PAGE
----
The Illini were down 27-21 to Western Kentucky in the fourth quarter. After Lunt was sacked, the ball was placed on the Illini 38-yard line from the previous spot of the 49-yard line. With 2nd-and-21, Cubit called a play that got more than just a first down. WKU's defense knew the Illini had no choice but to pass the ball to get it back to 3rd-and-manageable. The Illini switched offensive personnel from 11 or diamond (1RB/1TE/3WR) to 10 or spread (1RB/0TE/4WR) in an effort to get more speed on the field.
Here's the alignment (photo courtesy BTN):
On the left side of the formation, Geronimo Allison lined up outside as the No. 1 receiver on the bottom of the numbers. Mikey Dudek was in the slot as the No. 2 receier. On the right side, Martize Barr aligned in the slot and Justin Hardee lined up on top of the numbers. The Hilltoppers countered with dime defense with cover-4 behind it. In this particular coverage, defenders are taught to take away the deep routes first and force the quarterback to make shorter throws. During the play, WKU rushed three defensive linemen, dropped four underneath with a combination of nickelbacks and linebackers responsible for the curl/flat toward the sideline and the hook and curl in the middle of the field. The four deep defenders consisted of outside cornerbacks each covering one quarter of the field, along with the both safties covering the deep halves of their side of the field.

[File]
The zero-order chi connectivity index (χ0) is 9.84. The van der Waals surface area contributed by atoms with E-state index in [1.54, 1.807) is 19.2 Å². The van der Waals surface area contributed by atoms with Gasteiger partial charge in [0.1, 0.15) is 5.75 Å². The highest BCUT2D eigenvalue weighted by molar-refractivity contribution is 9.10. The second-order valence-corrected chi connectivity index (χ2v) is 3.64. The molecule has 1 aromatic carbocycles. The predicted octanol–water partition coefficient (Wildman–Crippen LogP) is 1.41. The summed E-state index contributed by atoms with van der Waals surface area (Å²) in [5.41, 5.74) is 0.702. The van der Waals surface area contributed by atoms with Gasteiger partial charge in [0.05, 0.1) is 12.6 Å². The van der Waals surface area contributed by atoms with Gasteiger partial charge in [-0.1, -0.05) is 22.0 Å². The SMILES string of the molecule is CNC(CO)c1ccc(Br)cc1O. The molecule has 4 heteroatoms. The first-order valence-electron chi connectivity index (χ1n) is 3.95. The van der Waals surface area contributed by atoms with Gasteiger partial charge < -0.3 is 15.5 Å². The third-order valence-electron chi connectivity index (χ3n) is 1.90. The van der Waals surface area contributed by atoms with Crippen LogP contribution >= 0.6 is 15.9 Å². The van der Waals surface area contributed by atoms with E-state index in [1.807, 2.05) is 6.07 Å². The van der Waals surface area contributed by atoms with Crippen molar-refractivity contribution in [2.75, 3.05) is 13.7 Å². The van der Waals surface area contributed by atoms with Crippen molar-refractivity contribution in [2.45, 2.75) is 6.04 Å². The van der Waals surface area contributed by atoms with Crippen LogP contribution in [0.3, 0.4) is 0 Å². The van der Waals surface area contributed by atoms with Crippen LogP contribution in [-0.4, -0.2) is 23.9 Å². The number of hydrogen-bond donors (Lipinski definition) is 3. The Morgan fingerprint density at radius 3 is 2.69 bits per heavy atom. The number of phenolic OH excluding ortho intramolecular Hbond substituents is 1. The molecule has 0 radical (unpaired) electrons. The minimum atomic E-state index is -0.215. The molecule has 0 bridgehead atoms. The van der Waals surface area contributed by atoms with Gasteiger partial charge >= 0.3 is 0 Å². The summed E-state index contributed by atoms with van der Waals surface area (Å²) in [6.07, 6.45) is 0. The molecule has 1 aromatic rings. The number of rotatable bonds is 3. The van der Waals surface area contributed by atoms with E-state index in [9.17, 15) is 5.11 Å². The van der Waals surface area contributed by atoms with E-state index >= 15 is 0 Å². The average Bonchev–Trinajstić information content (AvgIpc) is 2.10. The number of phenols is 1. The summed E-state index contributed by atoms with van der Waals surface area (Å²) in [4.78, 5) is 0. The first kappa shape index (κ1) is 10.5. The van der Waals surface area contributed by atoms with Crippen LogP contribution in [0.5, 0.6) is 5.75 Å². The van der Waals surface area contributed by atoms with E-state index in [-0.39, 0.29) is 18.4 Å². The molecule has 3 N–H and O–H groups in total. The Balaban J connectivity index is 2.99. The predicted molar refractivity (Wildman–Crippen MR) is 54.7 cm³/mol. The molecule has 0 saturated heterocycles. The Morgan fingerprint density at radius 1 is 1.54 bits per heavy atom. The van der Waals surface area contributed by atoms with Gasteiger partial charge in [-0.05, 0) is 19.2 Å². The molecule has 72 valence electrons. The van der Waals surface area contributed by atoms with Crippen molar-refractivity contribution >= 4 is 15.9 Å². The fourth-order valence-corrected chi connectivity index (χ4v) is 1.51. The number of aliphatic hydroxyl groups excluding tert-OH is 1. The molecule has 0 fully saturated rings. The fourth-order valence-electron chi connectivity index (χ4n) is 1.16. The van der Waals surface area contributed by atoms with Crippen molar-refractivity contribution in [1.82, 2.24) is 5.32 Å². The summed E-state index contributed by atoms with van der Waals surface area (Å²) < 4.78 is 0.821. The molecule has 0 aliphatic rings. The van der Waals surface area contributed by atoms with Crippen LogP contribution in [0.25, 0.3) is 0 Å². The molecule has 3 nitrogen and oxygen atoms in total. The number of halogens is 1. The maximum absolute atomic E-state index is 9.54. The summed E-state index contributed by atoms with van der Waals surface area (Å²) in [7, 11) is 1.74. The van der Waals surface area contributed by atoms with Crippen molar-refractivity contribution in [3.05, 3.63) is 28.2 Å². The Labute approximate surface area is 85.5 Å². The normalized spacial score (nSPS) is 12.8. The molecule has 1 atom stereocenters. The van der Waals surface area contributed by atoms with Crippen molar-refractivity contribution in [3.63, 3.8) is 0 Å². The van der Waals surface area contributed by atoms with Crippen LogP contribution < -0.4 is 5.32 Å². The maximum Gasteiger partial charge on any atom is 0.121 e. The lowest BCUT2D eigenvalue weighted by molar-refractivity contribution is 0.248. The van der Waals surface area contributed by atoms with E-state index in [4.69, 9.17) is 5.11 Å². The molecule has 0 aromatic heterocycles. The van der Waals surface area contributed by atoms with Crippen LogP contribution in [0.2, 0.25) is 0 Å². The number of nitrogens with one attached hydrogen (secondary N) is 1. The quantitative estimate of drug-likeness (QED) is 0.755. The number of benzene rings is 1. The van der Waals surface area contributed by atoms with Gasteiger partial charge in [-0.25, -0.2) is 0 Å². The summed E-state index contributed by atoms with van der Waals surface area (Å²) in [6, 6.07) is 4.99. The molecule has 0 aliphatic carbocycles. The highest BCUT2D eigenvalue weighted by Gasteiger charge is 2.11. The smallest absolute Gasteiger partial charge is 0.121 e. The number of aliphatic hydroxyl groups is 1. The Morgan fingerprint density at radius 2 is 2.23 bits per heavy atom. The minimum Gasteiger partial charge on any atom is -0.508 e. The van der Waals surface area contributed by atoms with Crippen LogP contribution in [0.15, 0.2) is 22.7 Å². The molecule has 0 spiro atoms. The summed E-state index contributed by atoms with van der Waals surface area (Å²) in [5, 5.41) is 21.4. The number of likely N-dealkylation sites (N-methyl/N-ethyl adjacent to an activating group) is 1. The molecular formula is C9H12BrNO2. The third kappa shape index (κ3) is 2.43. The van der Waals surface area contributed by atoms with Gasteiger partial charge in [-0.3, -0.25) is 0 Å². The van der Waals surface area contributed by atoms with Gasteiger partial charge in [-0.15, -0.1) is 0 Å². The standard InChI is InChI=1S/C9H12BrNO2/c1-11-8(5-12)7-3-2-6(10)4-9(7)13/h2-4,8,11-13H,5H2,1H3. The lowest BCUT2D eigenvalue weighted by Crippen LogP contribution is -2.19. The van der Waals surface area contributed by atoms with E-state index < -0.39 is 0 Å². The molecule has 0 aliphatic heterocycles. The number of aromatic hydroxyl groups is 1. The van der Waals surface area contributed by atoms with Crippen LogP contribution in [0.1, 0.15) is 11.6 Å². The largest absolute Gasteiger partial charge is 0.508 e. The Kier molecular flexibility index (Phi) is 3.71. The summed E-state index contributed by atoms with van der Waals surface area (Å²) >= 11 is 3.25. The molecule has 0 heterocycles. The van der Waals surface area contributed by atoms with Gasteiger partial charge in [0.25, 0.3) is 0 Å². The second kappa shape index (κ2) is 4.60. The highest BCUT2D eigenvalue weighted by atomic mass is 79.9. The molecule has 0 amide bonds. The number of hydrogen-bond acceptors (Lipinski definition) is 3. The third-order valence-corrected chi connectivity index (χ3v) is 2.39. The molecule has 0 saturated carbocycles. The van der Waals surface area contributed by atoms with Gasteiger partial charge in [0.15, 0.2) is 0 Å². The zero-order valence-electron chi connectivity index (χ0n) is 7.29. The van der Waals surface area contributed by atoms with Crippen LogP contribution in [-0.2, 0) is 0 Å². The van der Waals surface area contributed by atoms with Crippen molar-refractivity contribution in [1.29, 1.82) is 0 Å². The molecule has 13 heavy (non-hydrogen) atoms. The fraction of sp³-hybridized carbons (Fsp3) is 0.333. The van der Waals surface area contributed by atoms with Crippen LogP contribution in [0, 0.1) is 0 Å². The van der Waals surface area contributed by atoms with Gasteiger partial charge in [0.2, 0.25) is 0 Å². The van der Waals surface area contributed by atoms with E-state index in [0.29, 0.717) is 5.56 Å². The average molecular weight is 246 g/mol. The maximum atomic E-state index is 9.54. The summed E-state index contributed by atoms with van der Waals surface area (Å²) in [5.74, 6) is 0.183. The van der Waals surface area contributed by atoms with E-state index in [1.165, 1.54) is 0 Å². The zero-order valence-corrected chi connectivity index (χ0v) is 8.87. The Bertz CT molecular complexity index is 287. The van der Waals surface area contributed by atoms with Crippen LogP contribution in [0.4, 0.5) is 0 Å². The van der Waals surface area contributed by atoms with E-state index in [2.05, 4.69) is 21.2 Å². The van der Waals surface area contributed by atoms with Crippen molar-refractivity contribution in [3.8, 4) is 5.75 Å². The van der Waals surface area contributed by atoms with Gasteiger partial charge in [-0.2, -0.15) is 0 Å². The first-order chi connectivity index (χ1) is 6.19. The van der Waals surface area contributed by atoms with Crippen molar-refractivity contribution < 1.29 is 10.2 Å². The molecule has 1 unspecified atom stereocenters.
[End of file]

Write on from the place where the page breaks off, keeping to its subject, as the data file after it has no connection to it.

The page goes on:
Since the Hilltoppers only rushed three defensive linemen, the Illlini offensive line hadthe advantage with five blockers vs three rushers That gave Lunt plenty of time to scan the field with a clean pocket with no extra blitzers. Allison ran a 10-yard curl, working his way back toward Lunt. Dudek ran a 15-yard post corner to occupy the both the corner and safety. Barr attacked the seam with a vertical "9" or deep route to clear out the middle of the field, forcing the other safety to cover him as an immediate threat. Hardee's route was a deep dig running a 15-yard square in with the defensive back on his outside shoulder.
With great anticipation, Lunt threw the ball before Hardee completed his route, hitting the receiver in stride (pictured below, courtesy BTN).
The two connected on a 62-yard touchdown pass, which gave the Illini the lead for good. This audible ability by Lunt and the freedom to do so given by Cubit may allow the Illini to further exploit defenses this season.
With another year in Cubit's offense, Lunt has the ability to make this unit one of the best in Illinois history. But he needs some help from his offensive line, running backs, receivers (especially with Mikey Dudek out with injury) -- and especially his offensive coordinator. It will be fascinating to see how Cubit attempts to keep Lunt upright, yet still dangerous.
Micheal Young is the football analyst for IlliniInquirer.com. Young was a four-year starter for Illinois football and a team captain. The St. Louis native also played for the NFL's Arizona Cardinals from 2001-04. He serves as a color analyst for several broadcast outlets and co-hosts an Illini podcast with former UI teammate Carey Davis on Huddlepass.com.